Rapid in-field detection of pathogens

Thursday, 08 November, 2007

A combination of biotechnologies has been used to design sensors that can detect the presence of pathogenic organisms or chemical contamination in water, food, industrial or point-of-care situations in less than six hours.

An Australian government COMET grant has been awarded for the development of an automated system for the rapid in-field detection of pathogens and will boost Rapid Detection Pty Ltd, the company commercialising microbial diagnostics and detection systems arising from research conducted by the Environmental Biotechnology CRC.

“These ‘next generation’ technologies will provide significant efficiency improvements to many industries. They will be cost effective and we are expecting to turn around results presently achieved in 24 to 48 hours in less than six hours, and in certain high contamination situations within even shorter timeframes,” said Dr Brenton Hamdorf, CEO of Rapid Detection.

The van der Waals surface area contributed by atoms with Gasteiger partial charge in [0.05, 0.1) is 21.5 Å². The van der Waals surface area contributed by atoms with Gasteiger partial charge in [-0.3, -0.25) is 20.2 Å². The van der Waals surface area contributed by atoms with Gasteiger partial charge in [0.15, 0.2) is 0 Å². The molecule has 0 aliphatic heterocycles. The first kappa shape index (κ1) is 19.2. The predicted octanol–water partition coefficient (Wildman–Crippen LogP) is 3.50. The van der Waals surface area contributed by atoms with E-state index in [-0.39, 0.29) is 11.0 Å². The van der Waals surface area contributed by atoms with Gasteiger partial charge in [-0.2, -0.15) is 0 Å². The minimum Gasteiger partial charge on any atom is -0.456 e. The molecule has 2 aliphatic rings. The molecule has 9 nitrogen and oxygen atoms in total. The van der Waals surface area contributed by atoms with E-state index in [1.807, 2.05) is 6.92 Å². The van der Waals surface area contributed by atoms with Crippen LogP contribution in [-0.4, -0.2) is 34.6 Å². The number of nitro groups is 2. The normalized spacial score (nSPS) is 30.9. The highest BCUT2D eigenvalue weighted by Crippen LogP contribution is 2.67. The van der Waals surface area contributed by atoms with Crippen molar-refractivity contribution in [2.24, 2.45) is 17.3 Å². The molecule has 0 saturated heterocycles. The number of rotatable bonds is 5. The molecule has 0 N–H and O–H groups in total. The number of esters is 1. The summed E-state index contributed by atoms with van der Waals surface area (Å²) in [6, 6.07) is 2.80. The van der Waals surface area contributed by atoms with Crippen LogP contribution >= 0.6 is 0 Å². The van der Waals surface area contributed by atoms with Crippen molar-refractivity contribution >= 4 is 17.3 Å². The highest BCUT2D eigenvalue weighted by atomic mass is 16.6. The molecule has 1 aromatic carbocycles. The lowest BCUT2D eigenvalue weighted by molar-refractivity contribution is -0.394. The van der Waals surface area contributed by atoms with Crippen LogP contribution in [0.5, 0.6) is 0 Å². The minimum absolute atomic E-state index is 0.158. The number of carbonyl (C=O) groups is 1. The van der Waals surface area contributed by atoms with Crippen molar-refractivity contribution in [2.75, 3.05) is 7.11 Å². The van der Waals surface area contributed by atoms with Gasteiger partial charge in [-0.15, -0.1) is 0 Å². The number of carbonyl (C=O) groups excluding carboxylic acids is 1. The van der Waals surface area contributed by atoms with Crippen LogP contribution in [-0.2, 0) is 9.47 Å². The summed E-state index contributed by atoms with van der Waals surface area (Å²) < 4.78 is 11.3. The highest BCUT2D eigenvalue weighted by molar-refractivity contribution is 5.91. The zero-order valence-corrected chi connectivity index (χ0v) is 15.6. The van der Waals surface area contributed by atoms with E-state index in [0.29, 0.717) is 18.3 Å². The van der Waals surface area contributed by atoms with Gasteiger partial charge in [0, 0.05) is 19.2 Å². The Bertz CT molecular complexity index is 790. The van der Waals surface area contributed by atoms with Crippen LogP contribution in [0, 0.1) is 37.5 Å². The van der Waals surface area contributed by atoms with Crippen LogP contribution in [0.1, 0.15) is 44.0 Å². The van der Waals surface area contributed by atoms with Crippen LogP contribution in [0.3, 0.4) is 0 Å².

“Many different industries, including the environmental, water, food quality and safety sectors as well as pharmaceutical and biomedical industries will benefit from the speedy results provided by this technology.”

The system will provide results directly to portable devices via simple electronic readouts, laptops and PDAs. The system will be based on the company’s technology, which integrates sample preparation and analysis and will be applicable for the detection of a broad range of organisms eg, common water-borne contaminants such as faecal coliforms, E.coli, legionella, cryptosporidim and giardia .

“By providing a robust, high specificity result in the field or at the point of care, the system will enhance the early detection and management of disease outbreaks,” Hamdorf said.

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